After all, many of his contemporaries were largely made by circumstances. Mangal Singh, on the contrary, moulded circumstances and created his own opportunities. His flint required steel; his foil needed counterfoil. Both were in plentiful supply.

At this point in the interview occurred the second time-warp. "I forgot to tell you about how I came to found Hindustan Times," Mangal Singh said with the excitement of a child in his voice. "Since Punjab was getting far too assertive for the British government's comfort, Sir Malcolm Halley, an official member of the Central Assembly, was appointed Governor of the Province. Before leaving Delhi, Sir Malcolm had announced that he was going to fix the Akalis." True to his word, the first thing he did on arriving in Punjab was to order the closure of all newspapers owned and run by Sikhs. "But once they get their teeth into a thing, Sikhs are not the ones to give up easily," Mangal Singh said, back on his sentimental stamping-ground. He wrote to Sikhs settled in the USA, informing them of what had happened and appealing for financial aid with which to start a newspaper for Sikhs. Mangal Singh also decided that the place of publication of the new daily should be beyond the reach of Sir Malcolm. The exposed nerve of a popular dilemma touched an answering vibration in many persons and parties. The Congress set up a committee to help the Akalis. Gandhiji selected KM Panickker for the job.

About the same time "we received 1, 50, 000 rupees from Sikhs in the USA." Panickker said the sum was enough to launch the paper with, but advised the Akali Dal against choosing some sectarian name for it. "So I filed the declaration for The Hindustan Times. Panickker became its first Editor.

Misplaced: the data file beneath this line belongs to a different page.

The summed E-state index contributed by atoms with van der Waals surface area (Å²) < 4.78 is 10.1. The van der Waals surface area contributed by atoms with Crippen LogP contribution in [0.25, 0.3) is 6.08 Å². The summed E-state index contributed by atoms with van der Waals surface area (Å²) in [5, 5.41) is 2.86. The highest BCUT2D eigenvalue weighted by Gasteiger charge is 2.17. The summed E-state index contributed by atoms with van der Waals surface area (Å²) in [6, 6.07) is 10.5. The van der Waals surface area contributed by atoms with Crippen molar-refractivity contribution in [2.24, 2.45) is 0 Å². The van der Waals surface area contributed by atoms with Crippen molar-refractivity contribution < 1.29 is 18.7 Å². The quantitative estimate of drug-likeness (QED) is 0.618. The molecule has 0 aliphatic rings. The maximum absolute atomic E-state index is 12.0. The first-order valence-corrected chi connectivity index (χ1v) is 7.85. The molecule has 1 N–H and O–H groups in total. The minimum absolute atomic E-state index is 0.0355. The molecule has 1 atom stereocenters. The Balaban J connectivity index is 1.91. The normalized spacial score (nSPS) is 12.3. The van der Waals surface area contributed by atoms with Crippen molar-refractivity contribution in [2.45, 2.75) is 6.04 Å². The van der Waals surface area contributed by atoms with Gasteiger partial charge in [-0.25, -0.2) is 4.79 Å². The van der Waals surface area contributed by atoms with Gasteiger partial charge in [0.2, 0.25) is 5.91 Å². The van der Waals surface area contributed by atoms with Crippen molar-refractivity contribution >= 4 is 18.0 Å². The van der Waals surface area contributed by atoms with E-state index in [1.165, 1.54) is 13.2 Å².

He was a very great intellectual who seemed to have genuine sympathy for Sikhs." It did not take Mangal Singh and others in the Akali Dal long to realise that idealism was not enough to sustain a newspaper, and that it had to be combined with shrewd business sense. "We had the former but lacked the latter, so much so that very soon we were in deep financial trouble." But since they had staked their all on the venture, they could not close it down without loss of face; nor did they have the means to keep it going.

"At that stage, Providence came to our rescue in the form of Central Assembly elections." The Congress had by then split, with Malaviya and Lajpat Rai forming the Nationalist Party. The Congress wanted to buy The Hindustan Times to help the electioneering of its candidates. Motilal Nehru sent Kasim Ali to Mangal Singh for negotiating the deal. Malaviya and his party were equally keen to acquire the newspaper to use it to get their candidates elected. Much as Mangal Singh wanted to sell the paper to the Congress, he could not do so because the Congress did not have ready funds and the Akali Dal was in no shape to settle for deferred payment. So the newspaper was sold to Malaviya whose party had plenty of money.

Malaviya took Mangal Singh to the Maharaja of Darbhanga who offered to pay whatever amount was demanded. "But we were not avaricious. We took from him only what we had actually spent on the newspaper," Mangal Singh said, straightening up. Even Malaviya could not run the newspaper for long, and eventually sold it to G. D. Birla. A pause comes in the reminiscences, and then: "When we started it, The Hindustan Times was published from the Naya Bazaar area, now renamed Swami Shraddhanand Marg."

Finally, freedom came and, with it, Mangal Singh retired from public life. From that position, as from a frame, his clear, quizzical eyes had until death gazed at quicksilver political changes in the country the while the beard grew white around his smile. Finding him suddenly lost in thought, I withdrew quietly.

- MV